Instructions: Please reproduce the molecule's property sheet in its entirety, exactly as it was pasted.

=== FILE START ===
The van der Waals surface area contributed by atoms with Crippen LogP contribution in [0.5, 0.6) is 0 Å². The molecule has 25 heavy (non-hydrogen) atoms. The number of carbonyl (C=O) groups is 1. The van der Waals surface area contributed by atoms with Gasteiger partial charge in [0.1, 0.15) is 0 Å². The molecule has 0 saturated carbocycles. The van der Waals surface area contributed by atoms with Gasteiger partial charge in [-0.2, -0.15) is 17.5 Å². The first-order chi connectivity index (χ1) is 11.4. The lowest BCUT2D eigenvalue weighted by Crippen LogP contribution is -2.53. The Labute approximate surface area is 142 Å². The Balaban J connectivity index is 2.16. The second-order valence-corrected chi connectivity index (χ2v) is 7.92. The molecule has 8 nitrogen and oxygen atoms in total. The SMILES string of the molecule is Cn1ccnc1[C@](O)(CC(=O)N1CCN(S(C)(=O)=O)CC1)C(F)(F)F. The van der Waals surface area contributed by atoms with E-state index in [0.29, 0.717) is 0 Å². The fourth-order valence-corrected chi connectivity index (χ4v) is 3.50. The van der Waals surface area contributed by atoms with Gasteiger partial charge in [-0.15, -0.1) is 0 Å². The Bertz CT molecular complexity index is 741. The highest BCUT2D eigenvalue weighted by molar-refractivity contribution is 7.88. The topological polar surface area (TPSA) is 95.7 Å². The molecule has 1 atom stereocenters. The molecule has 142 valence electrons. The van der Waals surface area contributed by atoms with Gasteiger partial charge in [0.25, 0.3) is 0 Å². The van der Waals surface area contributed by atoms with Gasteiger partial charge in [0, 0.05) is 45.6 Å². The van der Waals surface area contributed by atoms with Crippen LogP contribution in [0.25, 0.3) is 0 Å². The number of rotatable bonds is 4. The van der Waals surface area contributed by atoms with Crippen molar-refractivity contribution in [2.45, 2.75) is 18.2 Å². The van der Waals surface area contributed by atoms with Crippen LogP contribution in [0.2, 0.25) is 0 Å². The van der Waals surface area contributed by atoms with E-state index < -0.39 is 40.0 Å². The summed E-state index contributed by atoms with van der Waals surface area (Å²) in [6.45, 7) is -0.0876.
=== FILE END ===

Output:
The van der Waals surface area contributed by atoms with Crippen LogP contribution in [0.5, 0.6) is 0 Å². The molecule has 25 heavy (non-hydrogen) atoms. The number of carbonyl (C=O) groups is 1. The van der Waals surface area contributed by atoms with Gasteiger partial charge in [0.1, 0.15) is 0 Å². The molecule has 0 saturated carbocycles. The van der Waals surface area contributed by atoms with Gasteiger partial charge in [-0.2, -0.15) is 17.5 Å². The first-order chi connectivity index (χ1) is 11.4. The lowest BCUT2D eigenvalue weighted by Crippen LogP contribution is -2.53. The Labute approximate surface area is 142 Å². The Balaban J connectivity index is 2.16. The second-order valence-corrected chi connectivity index (χ2v) is 7.92. The molecule has 8 nitrogen and oxygen atoms in total. The SMILES string of the molecule is Cn1ccnc1[C@](O)(CC(=O)N1CCN(S(C)(=O)=O)CC1)C(F)(F)F. The van der Waals surface area contributed by atoms with E-state index in [0.29, 0.717) is 0 Å². The fourth-order valence-corrected chi connectivity index (χ4v) is 3.50. The van der Waals surface area contributed by atoms with Gasteiger partial charge in [-0.15, -0.1) is 0 Å². The Bertz CT molecular complexity index is 741. The highest BCUT2D eigenvalue weighted by molar-refractivity contribution is 7.88. The topological polar surface area (TPSA) is 95.7 Å². The molecule has 1 atom stereocenters. The molecule has 142 valence electrons. The van der Waals surface area contributed by atoms with Gasteiger partial charge in [0.25, 0.3) is 0 Å². The van der Waals surface area contributed by atoms with Gasteiger partial charge in [0, 0.05) is 45.6 Å². The van der Waals surface area contributed by atoms with Crippen LogP contribution in [0.25, 0.3) is 0 Å². The number of rotatable bonds is 4. The van der Waals surface area contributed by atoms with Crippen molar-refractivity contribution in [2.45, 2.75) is 18.2 Å². The van der Waals surface area contributed by atoms with Crippen LogP contribution in [0.2, 0.25) is 0 Å². The van der Waals surface area contributed by atoms with E-state index < -0.39 is 40.0 Å². The summed E-state index contributed by atoms with van der Waals surface area (Å²) in [6.45, 7) is -0.0876.